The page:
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A growing number of analysts are taking seriously the possibility that the U.S. economy is heading back into recession. No wonder President Roosevelt’s 1933 first inaugural address is getting heavy internet circulation. Here is a snippet:
Our greatest primary task is to put people to work. This is no unsolvable problem if we face it wisely and courageously. It can be accomplished in part by direct recruiting by the Government itself, treating the task as we would treat the emergency of a war, but at the same time, through this employment, accomplishing greatly needed projects to stimulate and reorganize the use of our natural resources. . . .
Finally, in our progress toward a resumption of work we require two safeguards against a return of the evils of the old order; there must be a strict supervision of all banking and credits and investments; there must be an end to speculation with other people’s money, and there must be provision for an adequate but sound currency.
These are the lines of attack.
Sadly our government appears to have no interest in directly “recruiting” people and putting them to work meeting the needs of our country. In fact, most Republican and Democratic party leaders refuse to support a substantial fiscal stimulus even if it would be used to encourage private production.
Right now, the only governmental body committed to expansionary policy is the Federal Reserve, the body that determines our country’s monetary policy. However, it appears that the banking sector opposes even that effort and it remains to be seen how successful they will be in getting their way.
Our Federal Reserve System is an odd creation. It was created in 1913 and consists of a seven member Board of Governors and twelve regional federal reserve banks located in different cities throughout the United States.
As the Federal Reserve itself explains:
The seven members of the Board of Governors are appointed by the President and confirmed by the Senate to serve 14-year terms of office. Members may serve only one full term, but a member who has been appointed to complete an unexpired term may be reappointed to a full term. The President designates, and the Senate confirms, two members of the Board to be Chairman and Vice Chairman, for four-year terms.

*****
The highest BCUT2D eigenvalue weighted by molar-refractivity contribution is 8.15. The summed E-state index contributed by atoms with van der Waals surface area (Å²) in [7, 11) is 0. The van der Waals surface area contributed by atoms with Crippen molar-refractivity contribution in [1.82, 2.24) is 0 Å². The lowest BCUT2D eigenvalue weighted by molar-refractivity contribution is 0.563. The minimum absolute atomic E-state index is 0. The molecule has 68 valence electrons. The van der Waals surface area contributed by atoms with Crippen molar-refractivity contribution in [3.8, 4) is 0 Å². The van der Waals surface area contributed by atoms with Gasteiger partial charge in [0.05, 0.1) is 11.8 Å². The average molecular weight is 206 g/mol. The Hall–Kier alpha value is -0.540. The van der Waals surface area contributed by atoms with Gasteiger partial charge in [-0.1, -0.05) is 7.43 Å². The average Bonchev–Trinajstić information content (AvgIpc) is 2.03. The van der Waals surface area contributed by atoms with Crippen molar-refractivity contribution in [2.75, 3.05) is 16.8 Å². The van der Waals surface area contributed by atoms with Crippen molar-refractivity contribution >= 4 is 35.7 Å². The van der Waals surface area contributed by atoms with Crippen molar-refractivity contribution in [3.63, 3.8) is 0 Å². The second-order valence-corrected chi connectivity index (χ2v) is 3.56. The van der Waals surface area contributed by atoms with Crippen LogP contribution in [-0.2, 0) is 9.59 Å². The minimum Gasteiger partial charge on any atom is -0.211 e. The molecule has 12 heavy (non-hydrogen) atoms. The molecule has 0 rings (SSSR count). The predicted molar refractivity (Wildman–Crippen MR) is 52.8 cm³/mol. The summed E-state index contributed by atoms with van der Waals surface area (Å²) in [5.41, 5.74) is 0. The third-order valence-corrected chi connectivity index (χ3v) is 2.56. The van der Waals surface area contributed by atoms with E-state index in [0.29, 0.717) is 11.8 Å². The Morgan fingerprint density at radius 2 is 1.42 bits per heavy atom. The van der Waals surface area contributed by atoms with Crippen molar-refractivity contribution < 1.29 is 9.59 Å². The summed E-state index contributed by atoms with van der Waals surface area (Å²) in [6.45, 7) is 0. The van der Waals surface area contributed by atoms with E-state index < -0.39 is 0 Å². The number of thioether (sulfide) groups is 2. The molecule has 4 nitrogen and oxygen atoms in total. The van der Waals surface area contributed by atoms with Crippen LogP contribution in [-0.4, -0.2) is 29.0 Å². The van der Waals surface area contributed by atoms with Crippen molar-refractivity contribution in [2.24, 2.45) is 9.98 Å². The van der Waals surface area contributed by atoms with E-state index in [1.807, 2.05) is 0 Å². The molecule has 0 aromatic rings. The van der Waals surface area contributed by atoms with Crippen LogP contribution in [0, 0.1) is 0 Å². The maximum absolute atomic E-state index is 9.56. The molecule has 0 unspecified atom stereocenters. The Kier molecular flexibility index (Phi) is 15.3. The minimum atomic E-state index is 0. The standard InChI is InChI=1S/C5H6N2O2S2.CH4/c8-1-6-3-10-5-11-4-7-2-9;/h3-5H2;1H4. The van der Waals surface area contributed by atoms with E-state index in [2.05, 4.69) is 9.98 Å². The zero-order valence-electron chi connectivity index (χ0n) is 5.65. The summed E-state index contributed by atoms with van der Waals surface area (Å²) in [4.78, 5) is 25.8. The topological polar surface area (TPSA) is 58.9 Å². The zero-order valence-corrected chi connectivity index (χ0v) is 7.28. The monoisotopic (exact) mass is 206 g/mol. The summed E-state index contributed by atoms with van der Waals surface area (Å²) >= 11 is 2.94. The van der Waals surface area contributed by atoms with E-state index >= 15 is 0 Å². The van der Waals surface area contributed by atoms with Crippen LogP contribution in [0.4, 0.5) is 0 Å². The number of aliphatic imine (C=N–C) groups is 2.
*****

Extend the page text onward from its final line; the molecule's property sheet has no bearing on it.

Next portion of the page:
Sounds pretty straight forward. The odd part is the system of regional federal reserve banks.
Each regional bank has a president who serves a five year term and may be reappointed. The president is chosen by the bank’s board of directors–and here is where the issue of who gets to sit at the table of power becomes important.
Each regional bank’s board of directors consists of nine members selected from three “classes,” A, B, and C. The three Class A directors are chosen by the private banks operating in the region to represent the interests of the member banks. The three Class B board members are also chosen by the private banks; they are supposed to represent ”the public.” The three Class C board members are chosen by the Board of Governors and are also supposed to represent the public.
In short, private bankers are structurally placed to dominate the selection of the presidents of the twelve regional federal reserve banks, and through them, influence the direction of the country’s monetary policy.
Monetary policy is made by the Federal Reserve Open Market Committee (FOMC). The voting members of the FOMC include the seven members of the Board of Governors and five of the twelve federal reserve presidents (on a rotating basis). Thus, representatives of the banking sector are legally empowered to sit at the table where decisions about monetary policy and our economic future are made.
If you are wondering if this is wise, you are not alone. Barney Frank, Congressman from Massachusetts, has long worried about this. As he said this September:
The Federal Reserve (Fed) regional presidents, 5 of whom vote at all times on the Federal Open Market Committee, are neither elected nor appointed by officials who are themselves elected. Instead, they are part of a self-perpetuating group of private citizens who select each other and who are treated as equals in setting federal monetary policy with officials appointed by the President and confirmed by the Senate.